It was supposed to be a containable stage – one where the GC would let a break go and wait for the climbs to spring into action. Oh, but this Giro keeps the surprises coming. A break wasn’t allowed to go until well over 100km had been ridden (in two hours!) and the fast pace never slowed. By the time the peloton negotiated the hairpins on the Selvino descent and came careering into Bergamo, with its cobbley twists and turns, there was a small leading group from which Bob Jungels sprinted to his first GT stage win. Tom Dumoulin stays in pink.
Rider of the Race
I said at the end of this stage that I might just use the highlight reel to justify my pick of young Bob Jungels as rider of the race. And so I will:
There’s really nothing else to say, now, is there? Except chapeau, Bob! Champers all round tonight at the team dinner!
It was the fastest stage in this year’s Giro so far – what with a break not being allowed to go until well after 100km of attacking, counter-attacking, breaking away, reeling back, at top speed, and an Orica-Scott team steaming on the front of the peloton, to make sure their man Adam Yates had a chance to make up some time when they hit the climbs – the race finished a good 20mins before even the fastest predictions. It was a stressful day for the maglia rosa, just from the chaos, and Dumoulin looked exhausted at the end of the stage.
He also got pipped at the post by Nairo Quintana. Earlier in the race, Quintana crashed by taking a hairpin too wide and Dumoulin slowed his group down while the Colombian caught back up. “I think the Movistar guy made the mistake himself, he took to the front and he missed the corner and that’s why Quintana crashed. It was not really smart of them, but we decided to wait for Quintana to come back,” Dumoulin said in the post-stage interviews. It was the sporting thing to do but what he must have thought when he saw Quintana streaking away through the clot of riders to bag a sprinter’s second place and 6 bonus seconds to cut his deficit by … well, 6 seconds.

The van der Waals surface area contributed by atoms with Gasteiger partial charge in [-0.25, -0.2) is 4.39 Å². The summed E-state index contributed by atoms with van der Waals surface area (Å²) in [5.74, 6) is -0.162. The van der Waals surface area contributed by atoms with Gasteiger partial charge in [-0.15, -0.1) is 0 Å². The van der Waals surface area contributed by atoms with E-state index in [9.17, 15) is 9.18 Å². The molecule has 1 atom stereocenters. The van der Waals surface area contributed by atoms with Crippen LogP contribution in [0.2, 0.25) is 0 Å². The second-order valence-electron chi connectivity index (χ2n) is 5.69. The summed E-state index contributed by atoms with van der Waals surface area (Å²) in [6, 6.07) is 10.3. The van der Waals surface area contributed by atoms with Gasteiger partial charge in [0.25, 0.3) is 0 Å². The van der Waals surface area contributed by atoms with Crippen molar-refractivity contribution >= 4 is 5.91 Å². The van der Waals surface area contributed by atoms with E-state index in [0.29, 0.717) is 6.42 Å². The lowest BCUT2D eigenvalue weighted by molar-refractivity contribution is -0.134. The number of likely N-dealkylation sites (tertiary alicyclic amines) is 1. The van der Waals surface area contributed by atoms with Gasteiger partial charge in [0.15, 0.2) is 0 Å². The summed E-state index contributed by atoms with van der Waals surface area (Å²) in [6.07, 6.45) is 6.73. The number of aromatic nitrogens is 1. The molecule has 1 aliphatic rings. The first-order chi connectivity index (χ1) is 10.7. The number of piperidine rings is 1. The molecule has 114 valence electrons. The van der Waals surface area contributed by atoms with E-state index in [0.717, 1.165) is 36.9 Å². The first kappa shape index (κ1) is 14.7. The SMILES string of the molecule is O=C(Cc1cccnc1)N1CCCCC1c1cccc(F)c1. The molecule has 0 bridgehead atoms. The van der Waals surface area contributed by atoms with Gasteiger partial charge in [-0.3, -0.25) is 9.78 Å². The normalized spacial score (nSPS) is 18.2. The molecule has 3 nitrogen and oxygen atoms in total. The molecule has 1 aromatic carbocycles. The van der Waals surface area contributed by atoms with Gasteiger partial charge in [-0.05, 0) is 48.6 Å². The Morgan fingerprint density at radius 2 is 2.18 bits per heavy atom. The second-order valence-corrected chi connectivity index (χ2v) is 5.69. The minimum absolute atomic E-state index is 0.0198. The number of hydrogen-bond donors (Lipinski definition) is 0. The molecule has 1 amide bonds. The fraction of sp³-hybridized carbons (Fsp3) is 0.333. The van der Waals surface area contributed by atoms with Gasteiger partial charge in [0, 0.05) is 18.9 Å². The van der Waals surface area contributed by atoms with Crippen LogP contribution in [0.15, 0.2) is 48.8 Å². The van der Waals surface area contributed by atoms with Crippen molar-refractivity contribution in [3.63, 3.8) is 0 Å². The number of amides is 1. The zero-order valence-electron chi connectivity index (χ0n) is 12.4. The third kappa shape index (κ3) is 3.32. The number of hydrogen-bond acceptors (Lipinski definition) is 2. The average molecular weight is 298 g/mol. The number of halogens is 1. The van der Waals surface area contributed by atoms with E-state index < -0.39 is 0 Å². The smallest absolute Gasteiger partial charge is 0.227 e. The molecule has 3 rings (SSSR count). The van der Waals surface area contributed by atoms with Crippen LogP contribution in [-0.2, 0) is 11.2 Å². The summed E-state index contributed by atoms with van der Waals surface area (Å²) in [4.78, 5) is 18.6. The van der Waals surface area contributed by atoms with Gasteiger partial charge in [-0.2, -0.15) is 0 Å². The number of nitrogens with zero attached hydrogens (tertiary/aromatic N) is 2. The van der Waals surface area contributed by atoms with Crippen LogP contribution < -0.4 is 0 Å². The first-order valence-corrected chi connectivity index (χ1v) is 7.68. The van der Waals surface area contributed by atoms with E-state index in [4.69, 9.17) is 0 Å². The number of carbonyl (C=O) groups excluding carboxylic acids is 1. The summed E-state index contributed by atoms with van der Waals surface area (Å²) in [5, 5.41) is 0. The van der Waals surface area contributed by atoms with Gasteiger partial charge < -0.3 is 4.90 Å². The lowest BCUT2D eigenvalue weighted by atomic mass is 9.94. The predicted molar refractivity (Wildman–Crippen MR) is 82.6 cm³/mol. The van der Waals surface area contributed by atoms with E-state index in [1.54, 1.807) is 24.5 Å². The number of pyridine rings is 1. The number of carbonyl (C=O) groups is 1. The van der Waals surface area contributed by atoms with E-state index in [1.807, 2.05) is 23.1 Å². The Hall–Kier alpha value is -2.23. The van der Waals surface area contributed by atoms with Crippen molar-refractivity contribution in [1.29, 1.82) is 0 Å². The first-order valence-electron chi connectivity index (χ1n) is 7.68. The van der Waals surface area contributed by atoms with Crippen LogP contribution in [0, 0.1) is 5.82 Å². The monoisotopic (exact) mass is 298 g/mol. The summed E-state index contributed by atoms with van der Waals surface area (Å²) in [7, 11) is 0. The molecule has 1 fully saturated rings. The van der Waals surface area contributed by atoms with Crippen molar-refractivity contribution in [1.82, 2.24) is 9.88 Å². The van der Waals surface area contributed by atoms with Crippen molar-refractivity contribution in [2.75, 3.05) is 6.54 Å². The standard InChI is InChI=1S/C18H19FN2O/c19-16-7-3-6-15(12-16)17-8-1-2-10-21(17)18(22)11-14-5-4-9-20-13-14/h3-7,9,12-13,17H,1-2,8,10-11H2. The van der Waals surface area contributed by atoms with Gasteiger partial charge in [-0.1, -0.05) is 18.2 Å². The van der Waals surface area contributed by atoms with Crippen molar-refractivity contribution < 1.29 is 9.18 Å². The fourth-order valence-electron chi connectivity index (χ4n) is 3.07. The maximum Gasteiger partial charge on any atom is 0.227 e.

Ou est Kenny?! Non! Kenny!
Quintana’s crash might have raised his heart rate as he scrambled to catch the peloton, but luckily there was no last damage. There were, however, crashes on the descent and run into Bergamo that were a little more serious. One of our favourites, Kenny Elissonde, went into what looked like a low wall along with Davide Formolo and Michael Woods from Cannondale. At first, it looked that Kenny wasn’t going to get back on his bike, but we’re happy to report he did finish the race. Hopefully he’ll feel well enough to carry on by Tuesday.
Then there was the horrific flip over an unflagged road sign by Astana’s Tanel Kangert, which left him in the middle of the road, holding his left arm. With 10km to go, the race was at full speed so it was nothing short of a Giro miracle that he came away with a broken elbow – and not something much much worse.
1 Bob Jungels (Quick-Step Floors) 4:16:51
2 Nairo Quintana (Movistar) same time
3 Thibaut Pinot (FDJ) s/t
4 Adam Yates (Orica-Scott) s/t
5 Domenico Pozzovivo (Ag2r La Mondiale) s/t
GC Top 5
1 Tom Dumoulin (Sunweb) 63:48:08
2 Nairo Quintana (Movistar) +2.41
3 Thibaut Pinot (FDJ) +3:21
4 Vincenzo Nibali (Bahrain-Merida) +3:40
5 Ilnur Zakarin (Katusha-Alpecin) +4:24
All the jerseys
Leader’s jersey: Tom Dumoulin (Sunweb)
Points jersey: Fernando Gaviria (Quick-Step Floors)
KOM jersey: Tom Dumoulin (Sunweb)
Best young rider: Bob Jungels (Quick-Step Floors)
For full review of the stage, go to Cycling News
Header Image: Bob Jungels ©GETTY/Corbis/Tim de Waele
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